Before I let you go, let's just get our viewers up to date on what you know about these claims that Iran is sending more sophisticated weaponry to

Russia. You've been reporting on all of this.

Again, what can you tell us?

WARD: So this was actually, you know, Kylie Atwood from the State Department, who you were just talking to, had reported yesterday that Iran

was expected to give ballistic missiles, more drones and other weaponry to the Russians.

Then the Ukrainians expanded a little bit more and talked about the nature of that weaponry. And what they are particularly concerned about, in

addition to two different types of ballistic missiles that can go up to 700 kilometers, which would give them a huge potential to move right into

Ukraine or hit right into Ukraine, they're also very concerned about these Arash 2 drones.

The reason they're so concerned about these drones is they can carry roughly five times more explosives than the Shahed drones the 136 drones,

that have been used for the last six weeks which such devastating effect on the battlefield here.

So their concern is that an influx of these Arash 2s and they're potentially looking at hundreds arriving, as early as the coming days, that

that would be incredibly difficult for them to defend against in terms of their air defense systems.

And that it could have yet more devastating impact on civilian life but also on civilian infrastructure, which, as you know, Becky, has been the

real focus of Russia's targeting in recent weeks.

This has had a very damaging effect on not just the electricity grid but also on the morale here, as we head into winter. There's a lot of people

very concerned that it's going to be very tough, indeed.

ANDERSON: Clarissa Ward, it was good to have you in Kyiv, Ukraine today. Thank you very much indeed.

We've got you up to speed on Ukraine. Coming up, fresh fears about Iran. Sources say Tehran may be planning to target energy infrastructure in the

Middle East. We'll tell you more in a live report from Washington.

Meanwhile, student protests on the streets of Iran continue, with much of this story being told on social media, including a disturbing scene now

under investigation. That is after this.





ANDERSON: The U.S. and Saudi Arabia fear that Iran is planning an attack on energy infrastructure in the Middle East, particularly, in the kingdom

of Saudi Arabia. A report from a source says officials in Washington and Riyadh have been sharing intelligence that indicates an attack may be


A second source says American fighter jets are in Saudi Arabia and prepared to counter any threats. Our senior national security correspondent, Alex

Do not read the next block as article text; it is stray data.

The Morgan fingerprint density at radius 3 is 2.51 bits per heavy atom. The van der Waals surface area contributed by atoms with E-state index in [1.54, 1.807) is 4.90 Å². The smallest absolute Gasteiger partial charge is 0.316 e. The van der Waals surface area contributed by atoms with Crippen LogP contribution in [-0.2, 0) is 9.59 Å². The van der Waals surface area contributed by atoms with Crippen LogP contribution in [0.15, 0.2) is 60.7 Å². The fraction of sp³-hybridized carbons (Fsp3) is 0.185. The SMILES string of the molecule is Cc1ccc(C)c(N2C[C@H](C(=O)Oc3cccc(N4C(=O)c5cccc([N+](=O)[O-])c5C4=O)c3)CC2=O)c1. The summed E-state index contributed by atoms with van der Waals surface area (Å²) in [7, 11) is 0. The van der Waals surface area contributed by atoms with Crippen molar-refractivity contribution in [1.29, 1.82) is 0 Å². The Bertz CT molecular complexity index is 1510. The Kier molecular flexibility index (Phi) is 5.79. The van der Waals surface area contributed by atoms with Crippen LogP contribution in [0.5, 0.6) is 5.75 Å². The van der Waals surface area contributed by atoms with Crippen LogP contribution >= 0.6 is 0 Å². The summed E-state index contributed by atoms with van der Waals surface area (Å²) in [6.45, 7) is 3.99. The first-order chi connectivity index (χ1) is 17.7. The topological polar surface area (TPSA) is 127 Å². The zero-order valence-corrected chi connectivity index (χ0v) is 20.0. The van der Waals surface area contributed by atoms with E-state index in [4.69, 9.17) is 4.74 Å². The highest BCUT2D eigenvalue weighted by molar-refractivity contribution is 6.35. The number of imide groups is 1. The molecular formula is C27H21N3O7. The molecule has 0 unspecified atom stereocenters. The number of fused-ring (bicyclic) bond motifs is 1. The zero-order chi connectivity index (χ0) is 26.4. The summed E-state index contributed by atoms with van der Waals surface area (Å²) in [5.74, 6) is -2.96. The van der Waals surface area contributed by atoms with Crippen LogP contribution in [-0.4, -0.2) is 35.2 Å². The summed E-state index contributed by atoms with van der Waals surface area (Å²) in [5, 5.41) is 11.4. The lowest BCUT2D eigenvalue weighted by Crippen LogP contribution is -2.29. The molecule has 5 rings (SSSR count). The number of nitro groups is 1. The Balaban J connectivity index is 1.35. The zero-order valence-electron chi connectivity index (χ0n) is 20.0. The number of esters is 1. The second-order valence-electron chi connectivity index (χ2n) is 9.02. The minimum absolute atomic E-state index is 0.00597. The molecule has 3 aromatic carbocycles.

Marquardt, joins us now from Washington, D.C., to explain this further.

We know that since these protests, these student protests have been ongoing in Iran, that the regime there has been blaming, amongst others, the

kingdom for fomenting these protests through media, anti Iranian media.

What more do we know for sure at this point?

ALEX MARQUARDT, CNN SENIOR NATIONAL SECURITY CORRESPONDENT: And Iran, the head of the Republican (sic) guard has directly threatened Saudi Arabia

because of that Saudi-backed Persian language media that is very popular with Iranians outside of Iran.

But, Becky, as you know, there is long-standing robust intelligence sharing between the United States and Saudi Arabia. Now we have U.S. and Saudi

officials saying there are indications of a possible attack against energy infrastructure in the Middle East.

A Saudi official confirming to me that Saudi intelligence has shared with the United States intelligence pointing to a possible, credible, imminent

attack against Saudi oil or energy infrastructure inside the kingdom.

Beyond that, there are few specifics. The United States does not seem terribly worried that any attack could affect its own infrastructure in the

Middle East. We have not seen the U.S. military raise its protection levels. We have not seen U.S. embassies in the region warn citizens of any

kind of imminent attack.

But as you say, this could be directly tied to the Iranian protests, those anti government protests. Of course, the Iranian regime may be trying to

deflect from those protests. They have accused Saudi Arabia of backing those protests, of fomenting the unrest, including through that TV channel

I was just talking about, General Salami, the head of the IRGC, making that warning to Saudi Arabia.

Of course, an attack against Saudi Arabia or the region could also come through a cyber operation, Iranian cyber operation, as well as some Iranian

proxies in the region like the Houthis.

But what is clear, Becky, is that there is significant concern over the potential for an Iranian-backed attack.